Poetry Analysis: Notes and Questions Surface Level Deeper Level

Poetry Analysis: Notes and Questions
Understanding and appreciating poetry is difficult for many students. Part of the problem is that you expect to understand it the
first time you read it. You may pick up the general idea and a few of the literary elements, but a deeper analysis requires more
readings. Below is a list of questions that you can use to help analyze a poem.
Surface Level
You can develop an understanding of the surface level of a poem by asking several basic questions.
Who is the speaker (or speakers)?
Who are the characters in the poem?
What is the subject or situation in the poem?
What are the events in the poem?
Where do the events in the poem take place?
When do the events in the poem take place?
Deeper Level
You can develop a deeper understanding of a poem by asking several questions about how the poem is written. This requires that
you look at both the structure and the content of the poem.
Is there a rhyme scheme? If so, what is it?
How is the poem divided? Does it have multiple
stanzas or just one?
Are there any unfamiliar words? If so, find out what
they mean.
What kind of vocabulary does the author use:
conversational, formal, informal?
Are the sentences and lines in normal word order or
are some things inverted?
Are there repetitions or patterns in the poem? Are
certain words or phrases repeated?
Does the poem ask a question and then answer it?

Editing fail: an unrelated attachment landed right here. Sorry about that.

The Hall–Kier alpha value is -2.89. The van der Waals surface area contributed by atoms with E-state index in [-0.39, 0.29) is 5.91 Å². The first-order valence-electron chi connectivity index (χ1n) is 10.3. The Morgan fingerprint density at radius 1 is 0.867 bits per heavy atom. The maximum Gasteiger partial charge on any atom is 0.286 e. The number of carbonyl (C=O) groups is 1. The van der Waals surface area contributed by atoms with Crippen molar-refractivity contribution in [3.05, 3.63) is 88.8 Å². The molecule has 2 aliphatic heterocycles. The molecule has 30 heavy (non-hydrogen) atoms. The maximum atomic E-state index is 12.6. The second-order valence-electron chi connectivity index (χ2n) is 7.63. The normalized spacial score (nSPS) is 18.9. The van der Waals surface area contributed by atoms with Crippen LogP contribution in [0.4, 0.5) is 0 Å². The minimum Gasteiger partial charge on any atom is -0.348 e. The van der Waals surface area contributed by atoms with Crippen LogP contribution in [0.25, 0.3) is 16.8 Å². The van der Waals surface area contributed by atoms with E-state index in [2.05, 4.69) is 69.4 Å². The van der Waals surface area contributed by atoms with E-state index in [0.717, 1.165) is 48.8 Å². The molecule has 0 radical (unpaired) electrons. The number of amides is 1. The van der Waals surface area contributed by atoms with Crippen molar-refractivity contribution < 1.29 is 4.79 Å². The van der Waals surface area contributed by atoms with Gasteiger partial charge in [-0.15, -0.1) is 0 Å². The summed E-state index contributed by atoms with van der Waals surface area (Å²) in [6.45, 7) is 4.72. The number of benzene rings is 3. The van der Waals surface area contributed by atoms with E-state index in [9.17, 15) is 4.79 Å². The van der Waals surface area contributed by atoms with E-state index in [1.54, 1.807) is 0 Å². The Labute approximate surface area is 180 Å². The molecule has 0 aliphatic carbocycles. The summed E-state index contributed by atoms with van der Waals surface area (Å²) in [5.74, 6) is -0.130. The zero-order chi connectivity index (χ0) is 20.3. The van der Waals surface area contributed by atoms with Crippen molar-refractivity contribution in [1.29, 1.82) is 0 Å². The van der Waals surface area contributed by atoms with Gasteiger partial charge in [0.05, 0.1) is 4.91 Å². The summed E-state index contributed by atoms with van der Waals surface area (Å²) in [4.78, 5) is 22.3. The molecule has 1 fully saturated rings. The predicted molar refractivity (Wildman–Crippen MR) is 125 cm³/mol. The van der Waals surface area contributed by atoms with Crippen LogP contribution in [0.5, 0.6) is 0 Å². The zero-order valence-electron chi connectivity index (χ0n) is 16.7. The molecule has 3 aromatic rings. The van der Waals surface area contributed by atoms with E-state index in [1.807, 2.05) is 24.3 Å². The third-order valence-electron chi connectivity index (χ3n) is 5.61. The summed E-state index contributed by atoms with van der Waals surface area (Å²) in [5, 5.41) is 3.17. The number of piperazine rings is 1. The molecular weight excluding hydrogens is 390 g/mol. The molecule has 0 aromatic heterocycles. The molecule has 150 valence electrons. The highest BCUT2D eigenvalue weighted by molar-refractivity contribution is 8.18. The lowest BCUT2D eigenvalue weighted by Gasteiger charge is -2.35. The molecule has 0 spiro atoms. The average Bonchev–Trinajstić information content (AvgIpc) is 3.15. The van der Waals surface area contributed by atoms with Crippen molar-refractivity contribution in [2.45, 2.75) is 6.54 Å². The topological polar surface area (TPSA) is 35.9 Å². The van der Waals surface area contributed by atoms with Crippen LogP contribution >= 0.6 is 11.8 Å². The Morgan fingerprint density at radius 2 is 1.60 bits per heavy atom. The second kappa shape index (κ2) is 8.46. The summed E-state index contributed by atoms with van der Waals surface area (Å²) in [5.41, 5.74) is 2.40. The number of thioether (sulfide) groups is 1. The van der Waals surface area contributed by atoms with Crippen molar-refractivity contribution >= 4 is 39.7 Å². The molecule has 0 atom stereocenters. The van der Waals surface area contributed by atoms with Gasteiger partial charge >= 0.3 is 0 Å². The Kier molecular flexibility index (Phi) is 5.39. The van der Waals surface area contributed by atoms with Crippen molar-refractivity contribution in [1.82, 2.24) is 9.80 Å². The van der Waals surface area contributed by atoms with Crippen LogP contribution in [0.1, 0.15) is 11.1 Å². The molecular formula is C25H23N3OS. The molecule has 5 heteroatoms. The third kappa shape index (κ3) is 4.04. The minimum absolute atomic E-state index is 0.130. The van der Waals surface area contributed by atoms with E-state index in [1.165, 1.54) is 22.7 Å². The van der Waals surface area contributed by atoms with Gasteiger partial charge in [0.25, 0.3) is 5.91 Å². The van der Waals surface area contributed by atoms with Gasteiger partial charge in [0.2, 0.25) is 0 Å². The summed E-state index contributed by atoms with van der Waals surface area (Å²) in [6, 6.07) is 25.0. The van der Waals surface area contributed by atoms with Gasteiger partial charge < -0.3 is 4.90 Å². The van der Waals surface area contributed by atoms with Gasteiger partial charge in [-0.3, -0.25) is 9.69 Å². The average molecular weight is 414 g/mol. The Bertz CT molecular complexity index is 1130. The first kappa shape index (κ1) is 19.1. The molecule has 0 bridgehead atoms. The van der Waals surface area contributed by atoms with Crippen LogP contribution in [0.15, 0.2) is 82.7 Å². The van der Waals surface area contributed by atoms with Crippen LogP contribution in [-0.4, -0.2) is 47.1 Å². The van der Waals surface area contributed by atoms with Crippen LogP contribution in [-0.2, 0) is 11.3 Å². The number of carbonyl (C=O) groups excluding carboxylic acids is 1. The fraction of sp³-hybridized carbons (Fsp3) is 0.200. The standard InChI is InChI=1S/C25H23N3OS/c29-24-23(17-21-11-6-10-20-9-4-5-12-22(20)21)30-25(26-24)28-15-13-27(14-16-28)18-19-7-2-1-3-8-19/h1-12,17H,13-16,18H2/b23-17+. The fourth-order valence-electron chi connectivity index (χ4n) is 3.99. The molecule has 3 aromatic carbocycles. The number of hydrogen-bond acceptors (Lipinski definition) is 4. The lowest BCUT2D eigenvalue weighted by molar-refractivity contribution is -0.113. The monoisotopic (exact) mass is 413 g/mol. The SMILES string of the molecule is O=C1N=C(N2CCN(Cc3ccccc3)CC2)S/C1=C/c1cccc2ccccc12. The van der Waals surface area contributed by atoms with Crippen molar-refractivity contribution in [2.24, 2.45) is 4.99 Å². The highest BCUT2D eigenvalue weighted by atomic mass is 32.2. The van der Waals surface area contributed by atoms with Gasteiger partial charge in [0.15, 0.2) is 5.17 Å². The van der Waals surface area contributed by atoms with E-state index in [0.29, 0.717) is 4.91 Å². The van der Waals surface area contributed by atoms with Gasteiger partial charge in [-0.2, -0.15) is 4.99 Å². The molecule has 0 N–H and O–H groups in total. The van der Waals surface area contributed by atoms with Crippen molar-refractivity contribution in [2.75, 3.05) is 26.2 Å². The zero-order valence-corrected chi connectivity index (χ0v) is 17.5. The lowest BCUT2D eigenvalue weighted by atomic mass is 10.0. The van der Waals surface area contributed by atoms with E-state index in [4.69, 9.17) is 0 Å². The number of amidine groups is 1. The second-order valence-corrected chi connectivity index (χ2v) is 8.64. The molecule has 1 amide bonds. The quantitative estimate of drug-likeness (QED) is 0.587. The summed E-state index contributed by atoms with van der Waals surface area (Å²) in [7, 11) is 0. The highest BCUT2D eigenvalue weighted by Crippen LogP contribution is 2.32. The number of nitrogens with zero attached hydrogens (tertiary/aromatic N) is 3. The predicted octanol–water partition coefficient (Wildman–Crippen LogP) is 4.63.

Are there examples of figurative language? (similes,
metaphors, assonance, hyperbole, personification,
alliteration, onomatopoeia, etc.)
Is there a pattern in the imagery that is used?
Application Level
Now is the time to apply what you learned in the surface level and deeper level. Take the information that you learned in
those two levels and apply it to the following questions.
What is the central idea the poet is trying to
What is the attitude or tone?
What is the theme of the poem? Is it simple or
complex? Is there a universal theme?
What lines contribute to the development of the
How does the central idea, tone, or theme apply to
your world?
Evaluation Level
You have now read the poem several times and have developed an understanding of the poem. Now ask yourself whether or not
you thought the poem was good. You will need to be able to provide reasons and support for your opinion. Some questions to ask
might be: Was the poem successful in establishing a significant theme? Did the poet use language effectively? Did the poem speak
to you personally?